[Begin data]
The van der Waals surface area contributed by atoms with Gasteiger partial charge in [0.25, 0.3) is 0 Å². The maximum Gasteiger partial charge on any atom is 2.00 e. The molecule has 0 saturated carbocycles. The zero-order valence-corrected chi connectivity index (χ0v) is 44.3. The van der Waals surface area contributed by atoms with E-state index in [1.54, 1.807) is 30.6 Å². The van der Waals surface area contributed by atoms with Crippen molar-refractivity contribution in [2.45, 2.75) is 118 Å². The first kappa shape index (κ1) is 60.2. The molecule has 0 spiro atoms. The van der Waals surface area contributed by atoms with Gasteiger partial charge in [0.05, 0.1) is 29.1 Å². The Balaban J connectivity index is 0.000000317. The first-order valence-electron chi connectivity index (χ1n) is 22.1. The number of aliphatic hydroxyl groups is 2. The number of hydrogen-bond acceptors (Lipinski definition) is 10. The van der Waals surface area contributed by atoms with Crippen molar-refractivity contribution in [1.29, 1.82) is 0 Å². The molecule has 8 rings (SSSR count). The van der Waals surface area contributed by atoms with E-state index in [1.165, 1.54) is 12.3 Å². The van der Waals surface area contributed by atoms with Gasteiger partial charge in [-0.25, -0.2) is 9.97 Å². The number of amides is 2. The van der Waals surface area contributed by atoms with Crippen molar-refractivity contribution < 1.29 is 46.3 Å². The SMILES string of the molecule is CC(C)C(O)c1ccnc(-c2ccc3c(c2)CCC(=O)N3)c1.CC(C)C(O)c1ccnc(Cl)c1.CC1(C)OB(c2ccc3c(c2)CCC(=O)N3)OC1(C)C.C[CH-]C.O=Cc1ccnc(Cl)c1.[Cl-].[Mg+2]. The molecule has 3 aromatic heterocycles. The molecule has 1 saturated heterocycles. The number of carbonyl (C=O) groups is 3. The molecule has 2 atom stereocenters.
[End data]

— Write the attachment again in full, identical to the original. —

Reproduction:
The van der Waals surface area contributed by atoms with Gasteiger partial charge in [0.25, 0.3) is 0 Å². The maximum Gasteiger partial charge on any atom is 2.00 e. The molecule has 0 saturated carbocycles. The zero-order valence-corrected chi connectivity index (χ0v) is 44.3. The van der Waals surface area contributed by atoms with E-state index in [1.54, 1.807) is 30.6 Å². The van der Waals surface area contributed by atoms with Crippen molar-refractivity contribution in [2.45, 2.75) is 118 Å². The first kappa shape index (κ1) is 60.2. The molecule has 0 spiro atoms. The van der Waals surface area contributed by atoms with Gasteiger partial charge in [0.05, 0.1) is 29.1 Å². The Balaban J connectivity index is 0.000000317. The first-order valence-electron chi connectivity index (χ1n) is 22.1. The number of aliphatic hydroxyl groups is 2. The number of hydrogen-bond acceptors (Lipinski definition) is 10. The van der Waals surface area contributed by atoms with Crippen molar-refractivity contribution in [1.29, 1.82) is 0 Å². The molecule has 8 rings (SSSR count). The van der Waals surface area contributed by atoms with E-state index in [1.165, 1.54) is 12.3 Å². The van der Waals surface area contributed by atoms with Gasteiger partial charge in [-0.25, -0.2) is 9.97 Å². The number of amides is 2. The van der Waals surface area contributed by atoms with Crippen molar-refractivity contribution < 1.29 is 46.3 Å². The SMILES string of the molecule is CC(C)C(O)c1ccnc(-c2ccc3c(c2)CCC(=O)N3)c1.CC(C)C(O)c1ccnc(Cl)c1.CC1(C)OB(c2ccc3c(c2)CCC(=O)N3)OC1(C)C.C[CH-]C.O=Cc1ccnc(Cl)c1.[Cl-].[Mg+2]. The molecule has 3 aromatic heterocycles. The molecule has 1 saturated heterocycles. The number of carbonyl (C=O) groups is 3. The molecule has 2 atom stereocenters.